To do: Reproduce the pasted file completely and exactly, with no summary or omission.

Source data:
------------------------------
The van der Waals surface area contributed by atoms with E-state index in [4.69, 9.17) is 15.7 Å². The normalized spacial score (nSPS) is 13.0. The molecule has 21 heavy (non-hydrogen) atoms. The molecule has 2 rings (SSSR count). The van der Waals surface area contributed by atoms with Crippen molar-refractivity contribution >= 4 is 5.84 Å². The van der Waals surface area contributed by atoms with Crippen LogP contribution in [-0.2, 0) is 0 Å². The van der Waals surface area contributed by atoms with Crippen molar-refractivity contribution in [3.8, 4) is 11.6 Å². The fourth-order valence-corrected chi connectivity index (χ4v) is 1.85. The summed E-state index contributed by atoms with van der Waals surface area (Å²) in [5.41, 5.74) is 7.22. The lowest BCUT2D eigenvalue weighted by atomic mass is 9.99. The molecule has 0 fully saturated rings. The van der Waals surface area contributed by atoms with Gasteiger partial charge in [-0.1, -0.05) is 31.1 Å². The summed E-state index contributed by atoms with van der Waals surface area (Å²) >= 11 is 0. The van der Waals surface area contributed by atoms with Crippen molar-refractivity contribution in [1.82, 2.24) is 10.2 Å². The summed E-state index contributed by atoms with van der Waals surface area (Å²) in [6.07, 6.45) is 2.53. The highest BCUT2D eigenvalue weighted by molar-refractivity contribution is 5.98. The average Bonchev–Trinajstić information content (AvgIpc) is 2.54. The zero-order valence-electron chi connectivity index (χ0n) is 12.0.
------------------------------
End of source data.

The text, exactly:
The van der Waals surface area contributed by atoms with E-state index in [4.69, 9.17) is 15.7 Å². The normalized spacial score (nSPS) is 13.0. The molecule has 21 heavy (non-hydrogen) atoms. The molecule has 2 rings (SSSR count). The van der Waals surface area contributed by atoms with Crippen molar-refractivity contribution >= 4 is 5.84 Å². The van der Waals surface area contributed by atoms with Crippen LogP contribution in [-0.2, 0) is 0 Å². The van der Waals surface area contributed by atoms with Crippen molar-refractivity contribution in [3.8, 4) is 11.6 Å². The fourth-order valence-corrected chi connectivity index (χ4v) is 1.85. The summed E-state index contributed by atoms with van der Waals surface area (Å²) in [5.41, 5.74) is 7.22. The lowest BCUT2D eigenvalue weighted by atomic mass is 9.99. The molecule has 0 fully saturated rings. The van der Waals surface area contributed by atoms with Gasteiger partial charge in [-0.1, -0.05) is 31.1 Å². The summed E-state index contributed by atoms with van der Waals surface area (Å²) >= 11 is 0. The van der Waals surface area contributed by atoms with Crippen molar-refractivity contribution in [1.82, 2.24) is 10.2 Å². The summed E-state index contributed by atoms with van der Waals surface area (Å²) in [6.07, 6.45) is 2.53. The highest BCUT2D eigenvalue weighted by molar-refractivity contribution is 5.98. The average Bonchev–Trinajstić information content (AvgIpc) is 2.54. The zero-order valence-electron chi connectivity index (χ0n) is 12.0.